An aging scientist with heart problems contemplates his own fragility and humanity’s place in nature.
(from Best American Short Stories 2004)
I’m a sucker for science slipping into a story like a ninja through an airduct. I like recognizing that the science lesson has already happened, instead of as it’s happening. Look at all the bodies, the stars sticking out of closet doors, the windows once closed now gaping in the night air — a ninja has been here.
“Mirror Studies” — with its myriad primatology lessons — is not covert in its metaphors. And why should it be? The notion of people being or not being like confused monkeys is not a new one, so why waste time trying to bury the concept?
With well-chosen words and a sharp eye for detail, Waters lays bare the weakness of science, the weakness of humanity, the silliness of civilization. At times, it’s satire except it’s only the context that makes it so. Nothing has been exaggerated or reduced to heighten the senses. It’s a vivid reflection.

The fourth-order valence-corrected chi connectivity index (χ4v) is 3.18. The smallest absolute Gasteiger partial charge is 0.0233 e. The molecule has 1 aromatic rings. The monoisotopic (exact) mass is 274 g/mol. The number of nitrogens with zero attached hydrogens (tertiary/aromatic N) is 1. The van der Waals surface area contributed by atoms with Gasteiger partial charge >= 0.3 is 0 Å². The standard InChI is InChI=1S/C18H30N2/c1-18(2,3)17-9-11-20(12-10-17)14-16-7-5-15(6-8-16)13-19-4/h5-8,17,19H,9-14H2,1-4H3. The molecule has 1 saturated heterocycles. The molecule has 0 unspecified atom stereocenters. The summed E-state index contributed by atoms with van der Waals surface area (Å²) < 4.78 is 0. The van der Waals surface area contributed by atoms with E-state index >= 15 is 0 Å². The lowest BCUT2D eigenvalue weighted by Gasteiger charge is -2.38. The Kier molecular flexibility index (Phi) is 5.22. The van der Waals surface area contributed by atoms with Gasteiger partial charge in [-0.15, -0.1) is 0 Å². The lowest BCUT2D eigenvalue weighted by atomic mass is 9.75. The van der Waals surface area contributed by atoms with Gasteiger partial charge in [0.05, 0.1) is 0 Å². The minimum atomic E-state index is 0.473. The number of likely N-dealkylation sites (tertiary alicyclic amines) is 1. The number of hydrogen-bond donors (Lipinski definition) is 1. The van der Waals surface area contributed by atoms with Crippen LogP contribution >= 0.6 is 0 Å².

I read this story a mere four days after knocking the book into the toilet. I was shaving. My mind was already two hours north of here. My elbows were closer by, but not close enough. Down it went, no backboard. There was nothing but cold clear water and millions of swimming, possibly self-aware little microbes in the toilet at the time. I swiftly plucked the book out, wrapped it neatly in a bath towel and placed it on the living room radiator, which was on, because it’s always on, because the lady on the first floor controls the heat. I open my windows a lot. I placed my iron — Still boxed. Why did I buy that? For this, maybe? — on top of the swaddled book. And waited. Today I am happy to report that the book is only slightly warped, its pages only a bit crispy. Now the microbes will have to face me on my turf. Bring it.